the parents or whenever it determines that shared parenting
is not in the best interest of the children." A shared
parenting decree is entered pursuant to R.C.
3109.04(D)(1)(a)(i) where "both parents jointly make the
request [for shared parenting] in their pleadings or jointly
file the motion and also jointly file the plan."
26} In this case, Mother and Father jointly entered
a decree of shared parenting pursuant to R.C.
3109.04(D)(1)(a)(i) and separately moved the court to
terminate shared parenting. Accordingly, the court was
permitted to terminate the decree pursuant to R.C.
3109.04(E)(2)(c) and Father has not demonstrated an abuse of
discretion. Moreover, and as will be discussed in the
following assignment of error, the domestic relations court
could have terminated the decree based upon its finding that
shared parenting was not in the children's best interest.
This court overrules Father's first assignment of error.
27} Assignment of Error No. 2:
28} THE TRIAL COURT ABUSED ITS DISCRETION IN
GRANTING MS. BROWN SOLE CUSTODY OF THE MINOR CHILDREN FOR
REASONS THAT WERE AGAINST THE MANIFEST WEIGHT OF THE
29} Father argues that the domestic relation
court's findings relative to the children's best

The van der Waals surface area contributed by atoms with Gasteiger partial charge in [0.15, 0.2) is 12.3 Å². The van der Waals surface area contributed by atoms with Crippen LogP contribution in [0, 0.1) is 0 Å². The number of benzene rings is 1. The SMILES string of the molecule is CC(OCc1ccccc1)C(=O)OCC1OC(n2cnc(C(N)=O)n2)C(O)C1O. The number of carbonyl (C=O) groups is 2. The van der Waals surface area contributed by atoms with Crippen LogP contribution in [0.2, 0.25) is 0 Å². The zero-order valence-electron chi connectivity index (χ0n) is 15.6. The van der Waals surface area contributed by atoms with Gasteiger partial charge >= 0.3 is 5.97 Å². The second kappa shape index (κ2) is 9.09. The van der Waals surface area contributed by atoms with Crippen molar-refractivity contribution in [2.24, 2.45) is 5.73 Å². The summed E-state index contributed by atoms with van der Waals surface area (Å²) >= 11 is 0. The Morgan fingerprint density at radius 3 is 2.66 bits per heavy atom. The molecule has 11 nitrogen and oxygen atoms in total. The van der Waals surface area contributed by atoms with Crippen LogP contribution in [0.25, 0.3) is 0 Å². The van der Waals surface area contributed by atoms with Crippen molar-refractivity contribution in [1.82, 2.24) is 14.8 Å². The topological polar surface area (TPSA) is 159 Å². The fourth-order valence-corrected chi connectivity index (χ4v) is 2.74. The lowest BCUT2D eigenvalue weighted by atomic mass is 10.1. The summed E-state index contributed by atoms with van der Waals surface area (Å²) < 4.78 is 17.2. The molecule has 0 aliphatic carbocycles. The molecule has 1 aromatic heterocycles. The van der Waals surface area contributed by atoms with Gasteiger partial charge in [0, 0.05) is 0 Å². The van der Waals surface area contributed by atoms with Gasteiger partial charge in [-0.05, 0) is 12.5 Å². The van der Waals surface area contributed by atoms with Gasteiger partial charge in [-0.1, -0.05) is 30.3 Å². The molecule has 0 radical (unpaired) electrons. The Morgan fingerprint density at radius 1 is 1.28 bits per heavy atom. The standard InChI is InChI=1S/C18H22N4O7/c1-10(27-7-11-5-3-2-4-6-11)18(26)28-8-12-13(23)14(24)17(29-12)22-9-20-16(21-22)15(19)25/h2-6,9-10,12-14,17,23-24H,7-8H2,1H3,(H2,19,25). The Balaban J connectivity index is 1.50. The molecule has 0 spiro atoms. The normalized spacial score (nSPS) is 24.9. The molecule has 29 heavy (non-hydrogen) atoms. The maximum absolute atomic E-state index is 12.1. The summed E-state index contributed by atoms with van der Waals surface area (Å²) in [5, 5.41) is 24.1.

interest were not supported by the evidence. Specifically,
Father argues that the court should have concluded that
shared parenting, where Father received equal parenting time,
was in the children's best interest.
30} This court reviews the domestic relations
court's factual findings underpinning its custody
determination on a manifest weight of the evidence standard.
In re Lamb, 12th Dist. Butler No. CA95-01-006, 1996
Ohio App. LEXIS 422, *7 (Feb. 12, 1996). In reviewing the
manifest weight of the evidence, this court weighs the
evidence and all reasonable inferences, considers the
credibility of witnesses and determines whether in resolving
conflicts in the evidence, the finder of fact clearly lost
its way and created such a manifest miscarriage of justice
that the judgment must be reversed and a new trial ordered.
Eastley v. Volkman, 132 Ohio St.3d 328,
2012-Ohio-2179, ¶ 20.
31} Following the termination of a shared parenting
agreement pursuant to R.C. 3109.04(E)(2)(c), the domestic
relations court is required to issue a decree allocating
parental rights and responsibilities "as if no decree
for shared parenting had been granted and as if no request
for shared parenting ever had been made." R.C.
3109.04(E)(2)(d). In determining how to allocate parental
rights, the court must take into consideration the best
interest of the children. R.C. 3109.04(B)(1). The factors
relevant to determining the best interest of the children are
set forth under R.C. 3109.04(F)(1). The factors relevant to
whether a shared parenting agreement would be in the
children's best interest are set forth under R.C.
32} The relevant best interest factors considered by
the domestic relations court ...